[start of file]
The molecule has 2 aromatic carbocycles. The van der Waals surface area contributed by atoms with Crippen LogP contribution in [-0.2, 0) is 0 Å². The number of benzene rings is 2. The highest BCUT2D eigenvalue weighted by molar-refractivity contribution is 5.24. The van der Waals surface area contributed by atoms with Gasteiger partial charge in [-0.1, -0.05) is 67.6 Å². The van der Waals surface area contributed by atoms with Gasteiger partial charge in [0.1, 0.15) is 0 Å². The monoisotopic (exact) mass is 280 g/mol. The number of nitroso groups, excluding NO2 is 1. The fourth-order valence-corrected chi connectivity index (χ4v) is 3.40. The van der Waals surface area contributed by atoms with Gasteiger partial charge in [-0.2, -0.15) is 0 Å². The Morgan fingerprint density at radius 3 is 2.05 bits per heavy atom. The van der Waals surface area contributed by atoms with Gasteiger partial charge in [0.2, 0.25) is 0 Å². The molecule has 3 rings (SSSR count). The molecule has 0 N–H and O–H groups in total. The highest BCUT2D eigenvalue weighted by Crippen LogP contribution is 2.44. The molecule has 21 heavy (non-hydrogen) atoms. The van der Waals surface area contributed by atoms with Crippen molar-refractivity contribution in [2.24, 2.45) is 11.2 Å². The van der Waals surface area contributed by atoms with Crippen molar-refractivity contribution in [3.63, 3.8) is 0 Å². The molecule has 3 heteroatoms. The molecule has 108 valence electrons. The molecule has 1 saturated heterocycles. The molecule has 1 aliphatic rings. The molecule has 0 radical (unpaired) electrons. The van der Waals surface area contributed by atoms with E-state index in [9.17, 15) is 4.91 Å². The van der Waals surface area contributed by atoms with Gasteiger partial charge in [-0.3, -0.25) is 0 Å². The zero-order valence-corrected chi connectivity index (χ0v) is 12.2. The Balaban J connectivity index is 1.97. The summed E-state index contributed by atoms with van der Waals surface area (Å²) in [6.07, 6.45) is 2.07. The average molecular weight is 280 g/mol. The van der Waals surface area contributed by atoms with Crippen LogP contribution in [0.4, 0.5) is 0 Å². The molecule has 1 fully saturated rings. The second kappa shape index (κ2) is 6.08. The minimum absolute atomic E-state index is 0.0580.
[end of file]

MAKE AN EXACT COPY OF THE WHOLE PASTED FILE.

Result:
The molecule has 2 aromatic carbocycles. The van der Waals surface area contributed by atoms with Crippen LogP contribution in [-0.2, 0) is 0 Å². The number of benzene rings is 2. The highest BCUT2D eigenvalue weighted by molar-refractivity contribution is 5.24. The van der Waals surface area contributed by atoms with Gasteiger partial charge in [-0.1, -0.05) is 67.6 Å². The van der Waals surface area contributed by atoms with Gasteiger partial charge in [0.1, 0.15) is 0 Å². The monoisotopic (exact) mass is 280 g/mol. The number of nitroso groups, excluding NO2 is 1. The fourth-order valence-corrected chi connectivity index (χ4v) is 3.40. The van der Waals surface area contributed by atoms with Gasteiger partial charge in [-0.2, -0.15) is 0 Å². The Morgan fingerprint density at radius 3 is 2.05 bits per heavy atom. The van der Waals surface area contributed by atoms with Gasteiger partial charge in [0.2, 0.25) is 0 Å². The molecule has 3 rings (SSSR count). The molecule has 0 N–H and O–H groups in total. The highest BCUT2D eigenvalue weighted by Crippen LogP contribution is 2.44. The molecule has 21 heavy (non-hydrogen) atoms. The van der Waals surface area contributed by atoms with Crippen molar-refractivity contribution in [2.24, 2.45) is 11.2 Å². The van der Waals surface area contributed by atoms with Crippen molar-refractivity contribution in [3.63, 3.8) is 0 Å². The molecule has 3 heteroatoms. The molecule has 108 valence electrons. The molecule has 1 saturated heterocycles. The molecule has 1 aliphatic rings. The molecule has 0 radical (unpaired) electrons. The van der Waals surface area contributed by atoms with E-state index in [9.17, 15) is 4.91 Å². The van der Waals surface area contributed by atoms with Gasteiger partial charge in [-0.3, -0.25) is 0 Å². The zero-order valence-corrected chi connectivity index (χ0v) is 12.2. The Balaban J connectivity index is 1.97. The summed E-state index contributed by atoms with van der Waals surface area (Å²) in [6.07, 6.45) is 2.07. The average molecular weight is 280 g/mol. The van der Waals surface area contributed by atoms with Crippen LogP contribution in [0.4, 0.5) is 0 Å². The molecule has 1 fully saturated rings. The second kappa shape index (κ2) is 6.08. The minimum absolute atomic E-state index is 0.0580.